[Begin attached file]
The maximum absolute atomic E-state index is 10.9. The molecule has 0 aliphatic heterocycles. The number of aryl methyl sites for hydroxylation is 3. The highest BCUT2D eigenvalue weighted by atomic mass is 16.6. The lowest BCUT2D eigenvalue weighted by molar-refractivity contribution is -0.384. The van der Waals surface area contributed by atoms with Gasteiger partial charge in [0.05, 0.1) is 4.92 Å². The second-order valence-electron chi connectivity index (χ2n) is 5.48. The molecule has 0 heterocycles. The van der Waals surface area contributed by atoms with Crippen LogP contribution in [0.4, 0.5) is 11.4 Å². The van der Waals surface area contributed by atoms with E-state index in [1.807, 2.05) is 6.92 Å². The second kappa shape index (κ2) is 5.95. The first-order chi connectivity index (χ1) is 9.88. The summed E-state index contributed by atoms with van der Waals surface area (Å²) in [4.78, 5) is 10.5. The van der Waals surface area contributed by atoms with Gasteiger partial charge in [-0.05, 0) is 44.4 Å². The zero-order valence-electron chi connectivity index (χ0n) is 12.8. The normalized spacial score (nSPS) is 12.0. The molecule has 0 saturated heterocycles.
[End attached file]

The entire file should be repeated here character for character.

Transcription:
The maximum absolute atomic E-state index is 10.9. The molecule has 0 aliphatic heterocycles. The number of aryl methyl sites for hydroxylation is 3. The highest BCUT2D eigenvalue weighted by atomic mass is 16.6. The lowest BCUT2D eigenvalue weighted by molar-refractivity contribution is -0.384. The van der Waals surface area contributed by atoms with Gasteiger partial charge in [0.05, 0.1) is 4.92 Å². The second-order valence-electron chi connectivity index (χ2n) is 5.48. The molecule has 0 heterocycles. The van der Waals surface area contributed by atoms with Crippen LogP contribution in [0.4, 0.5) is 11.4 Å². The van der Waals surface area contributed by atoms with E-state index in [1.807, 2.05) is 6.92 Å². The second kappa shape index (κ2) is 5.95. The first-order chi connectivity index (χ1) is 9.88. The summed E-state index contributed by atoms with van der Waals surface area (Å²) in [4.78, 5) is 10.5. The van der Waals surface area contributed by atoms with Gasteiger partial charge in [-0.05, 0) is 44.4 Å². The zero-order valence-electron chi connectivity index (χ0n) is 12.8. The normalized spacial score (nSPS) is 12.0. The molecule has 0 saturated heterocycles.